Urban air mobility (UAM) programmes will arrive in four waves, according to Nickhil Sachdeva of industry consultants Roland Berger speaking at the first meeting on 21 November of the Aviary Project in London. The Aviary Project brought together professionals from vehicle design, corporations and start-ups, airspace integration companies, regulators, consultancies, infrastructure, and government agencies to discuss how electric vertical take-off and landing (eVOTL) programmes can be introduced to the capital and beyond.
The early electric aviation adopters, according to Sachdeva, will start introducing services from around 2021, offering bespoke services as a few locations such as Dubai and the Dallas Cowboys stadium. Then will come the first wave, from around 2023, with small, niche regional electric aviation services for routes such as Nice-Monaco and Hong Kong-Macau. This will be followed in 2025 by a second period of strong growth, with the development of “sub regional airlines and airports” followed by a third wave in 2029 of increasingly mature electric aviation services.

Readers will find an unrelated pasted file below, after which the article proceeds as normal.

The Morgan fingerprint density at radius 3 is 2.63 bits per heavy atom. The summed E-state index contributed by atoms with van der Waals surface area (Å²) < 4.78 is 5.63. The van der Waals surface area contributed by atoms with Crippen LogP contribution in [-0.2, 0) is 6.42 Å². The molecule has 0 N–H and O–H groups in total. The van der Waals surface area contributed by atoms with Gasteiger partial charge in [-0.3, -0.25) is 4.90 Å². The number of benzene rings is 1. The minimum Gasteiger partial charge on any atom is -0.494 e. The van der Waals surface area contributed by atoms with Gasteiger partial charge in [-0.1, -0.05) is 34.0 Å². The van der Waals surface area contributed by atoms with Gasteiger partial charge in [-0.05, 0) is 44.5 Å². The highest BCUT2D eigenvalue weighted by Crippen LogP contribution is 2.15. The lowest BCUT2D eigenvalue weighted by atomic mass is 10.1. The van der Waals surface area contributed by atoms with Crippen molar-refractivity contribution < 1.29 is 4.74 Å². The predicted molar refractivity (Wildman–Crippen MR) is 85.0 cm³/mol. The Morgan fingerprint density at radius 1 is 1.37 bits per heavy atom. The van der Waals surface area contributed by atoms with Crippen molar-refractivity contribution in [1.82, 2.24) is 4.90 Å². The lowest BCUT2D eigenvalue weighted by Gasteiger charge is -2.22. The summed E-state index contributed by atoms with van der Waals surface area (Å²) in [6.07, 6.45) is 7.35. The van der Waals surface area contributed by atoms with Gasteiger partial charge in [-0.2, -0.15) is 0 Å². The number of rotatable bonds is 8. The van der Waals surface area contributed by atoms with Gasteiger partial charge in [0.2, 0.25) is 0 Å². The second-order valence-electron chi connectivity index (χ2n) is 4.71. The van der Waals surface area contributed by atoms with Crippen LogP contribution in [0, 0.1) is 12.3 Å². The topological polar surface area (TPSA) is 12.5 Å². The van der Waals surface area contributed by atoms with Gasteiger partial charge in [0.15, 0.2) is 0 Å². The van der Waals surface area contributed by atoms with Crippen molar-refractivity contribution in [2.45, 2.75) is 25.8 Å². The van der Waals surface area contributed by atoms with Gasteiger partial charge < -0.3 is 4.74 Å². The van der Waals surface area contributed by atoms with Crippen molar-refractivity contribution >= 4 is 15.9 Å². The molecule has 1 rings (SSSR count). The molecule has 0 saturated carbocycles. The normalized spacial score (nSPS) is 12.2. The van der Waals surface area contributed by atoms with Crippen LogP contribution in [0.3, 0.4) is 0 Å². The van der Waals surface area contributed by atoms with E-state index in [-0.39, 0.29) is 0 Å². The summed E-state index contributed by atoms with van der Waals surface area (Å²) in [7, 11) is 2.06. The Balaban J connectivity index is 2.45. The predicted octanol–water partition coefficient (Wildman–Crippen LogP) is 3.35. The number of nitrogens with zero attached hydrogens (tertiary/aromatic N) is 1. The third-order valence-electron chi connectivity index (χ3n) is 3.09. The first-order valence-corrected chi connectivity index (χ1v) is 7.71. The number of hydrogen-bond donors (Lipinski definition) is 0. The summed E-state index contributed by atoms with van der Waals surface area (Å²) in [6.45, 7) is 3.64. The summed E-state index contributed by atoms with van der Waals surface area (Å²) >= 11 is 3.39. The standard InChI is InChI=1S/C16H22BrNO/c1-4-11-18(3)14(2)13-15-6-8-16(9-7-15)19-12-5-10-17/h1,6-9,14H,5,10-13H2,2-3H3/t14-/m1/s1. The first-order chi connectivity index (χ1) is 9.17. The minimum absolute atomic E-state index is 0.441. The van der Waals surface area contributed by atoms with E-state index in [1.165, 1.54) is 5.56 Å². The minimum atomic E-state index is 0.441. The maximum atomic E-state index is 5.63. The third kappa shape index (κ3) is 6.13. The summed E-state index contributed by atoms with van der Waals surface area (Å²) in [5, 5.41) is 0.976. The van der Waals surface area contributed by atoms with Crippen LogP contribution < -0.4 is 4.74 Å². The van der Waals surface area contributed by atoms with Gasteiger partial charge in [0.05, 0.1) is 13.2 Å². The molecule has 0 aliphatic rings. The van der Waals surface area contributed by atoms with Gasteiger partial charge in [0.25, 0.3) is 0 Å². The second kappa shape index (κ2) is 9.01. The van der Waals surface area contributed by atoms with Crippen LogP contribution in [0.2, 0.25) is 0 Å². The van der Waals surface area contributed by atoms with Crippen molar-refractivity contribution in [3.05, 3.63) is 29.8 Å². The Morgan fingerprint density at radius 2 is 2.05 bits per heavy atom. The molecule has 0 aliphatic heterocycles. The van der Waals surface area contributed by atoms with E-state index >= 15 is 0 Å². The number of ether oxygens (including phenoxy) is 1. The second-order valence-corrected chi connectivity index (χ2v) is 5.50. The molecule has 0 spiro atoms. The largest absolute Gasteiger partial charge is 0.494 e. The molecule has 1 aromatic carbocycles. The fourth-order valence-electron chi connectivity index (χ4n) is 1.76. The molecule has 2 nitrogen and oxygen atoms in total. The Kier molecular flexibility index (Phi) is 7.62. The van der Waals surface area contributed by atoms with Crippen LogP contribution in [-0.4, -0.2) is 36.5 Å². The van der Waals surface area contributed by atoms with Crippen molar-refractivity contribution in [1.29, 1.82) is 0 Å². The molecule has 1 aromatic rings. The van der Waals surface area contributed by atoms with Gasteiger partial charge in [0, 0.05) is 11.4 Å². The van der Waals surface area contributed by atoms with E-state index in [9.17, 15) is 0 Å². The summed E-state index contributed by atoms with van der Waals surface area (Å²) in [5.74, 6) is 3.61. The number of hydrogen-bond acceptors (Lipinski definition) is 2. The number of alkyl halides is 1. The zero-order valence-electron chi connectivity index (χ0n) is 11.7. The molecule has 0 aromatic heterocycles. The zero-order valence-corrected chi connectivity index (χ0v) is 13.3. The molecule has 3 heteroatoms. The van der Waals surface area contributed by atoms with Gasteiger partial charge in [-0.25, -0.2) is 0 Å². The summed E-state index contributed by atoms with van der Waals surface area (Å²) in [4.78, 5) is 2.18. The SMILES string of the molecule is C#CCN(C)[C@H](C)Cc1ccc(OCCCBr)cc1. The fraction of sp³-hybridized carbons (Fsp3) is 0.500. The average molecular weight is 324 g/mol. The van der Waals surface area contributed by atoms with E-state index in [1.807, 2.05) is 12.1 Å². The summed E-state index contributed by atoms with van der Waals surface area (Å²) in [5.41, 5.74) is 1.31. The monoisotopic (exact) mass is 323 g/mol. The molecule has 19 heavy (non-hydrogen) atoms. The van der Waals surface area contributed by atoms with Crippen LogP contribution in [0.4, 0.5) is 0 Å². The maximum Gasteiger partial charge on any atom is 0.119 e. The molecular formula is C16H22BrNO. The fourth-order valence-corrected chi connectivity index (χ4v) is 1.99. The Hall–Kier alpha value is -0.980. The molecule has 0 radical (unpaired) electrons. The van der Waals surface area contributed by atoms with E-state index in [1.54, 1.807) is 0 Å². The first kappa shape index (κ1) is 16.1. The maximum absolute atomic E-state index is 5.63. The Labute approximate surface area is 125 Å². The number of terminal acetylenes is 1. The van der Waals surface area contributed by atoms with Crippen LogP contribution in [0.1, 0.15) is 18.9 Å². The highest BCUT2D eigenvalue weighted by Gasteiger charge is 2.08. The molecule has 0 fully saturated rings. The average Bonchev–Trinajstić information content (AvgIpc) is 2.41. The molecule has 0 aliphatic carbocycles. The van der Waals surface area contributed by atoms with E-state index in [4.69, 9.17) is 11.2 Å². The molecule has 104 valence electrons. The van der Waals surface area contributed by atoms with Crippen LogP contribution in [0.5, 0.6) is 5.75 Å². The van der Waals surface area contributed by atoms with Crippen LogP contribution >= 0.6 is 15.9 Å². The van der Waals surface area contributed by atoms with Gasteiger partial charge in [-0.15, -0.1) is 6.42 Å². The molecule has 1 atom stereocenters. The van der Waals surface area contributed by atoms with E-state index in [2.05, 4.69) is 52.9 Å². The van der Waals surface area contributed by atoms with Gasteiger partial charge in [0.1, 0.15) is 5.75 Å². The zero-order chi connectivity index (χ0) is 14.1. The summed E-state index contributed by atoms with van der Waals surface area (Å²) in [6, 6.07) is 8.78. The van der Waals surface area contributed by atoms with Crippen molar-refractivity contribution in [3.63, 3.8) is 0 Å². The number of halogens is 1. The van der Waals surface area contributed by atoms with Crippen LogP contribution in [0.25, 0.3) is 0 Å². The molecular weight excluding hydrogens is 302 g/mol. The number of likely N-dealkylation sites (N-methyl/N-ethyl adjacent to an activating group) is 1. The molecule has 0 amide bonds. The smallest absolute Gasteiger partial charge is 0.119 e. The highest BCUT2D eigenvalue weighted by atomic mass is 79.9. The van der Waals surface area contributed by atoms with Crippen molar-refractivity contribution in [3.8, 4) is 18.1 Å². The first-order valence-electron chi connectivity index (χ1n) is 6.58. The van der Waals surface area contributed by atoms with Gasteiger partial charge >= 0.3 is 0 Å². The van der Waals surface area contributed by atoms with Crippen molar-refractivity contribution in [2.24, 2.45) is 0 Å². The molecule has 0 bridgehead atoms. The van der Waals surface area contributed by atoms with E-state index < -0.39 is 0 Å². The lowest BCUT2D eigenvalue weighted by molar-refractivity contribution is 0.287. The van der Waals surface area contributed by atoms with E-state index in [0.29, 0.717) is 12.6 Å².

The regulatory challenges were outlined by David Tait, of the UK safety regulator the Civil Aviation Authority (CAA). Regulating UAM services will be a complex affair, involving not just aviation regulators but local authorities, energy regulators and regional transport organisations. The CAA has set up a new forum to begin talks with these stakeholders, according to Tait.
The challenge will revolve around two areas, he said; diversity (air vehicle design and certification) and complexity (airspace, noise & visual impact, electrical conspiquity, security, consumer protection and regulation & public relations). In terms of the electrical conspiquity (EC) issues, Tait highlighted four areas which would need particular consideration:
- Enabling EC for congested airspace
- Frequency management
- Aircraft addresses
- Interoperability requirements
According to the organisers: “The Aviary Project is the first open community in the world dedicated to supporting the Urban Air Mobility industry by facilitating stakeholder relationships, attracting talent, sharing knowledge and insight, providing access to funding and engaging in public debates. We’re starting in London, but our ambition is to expand globally soon.”
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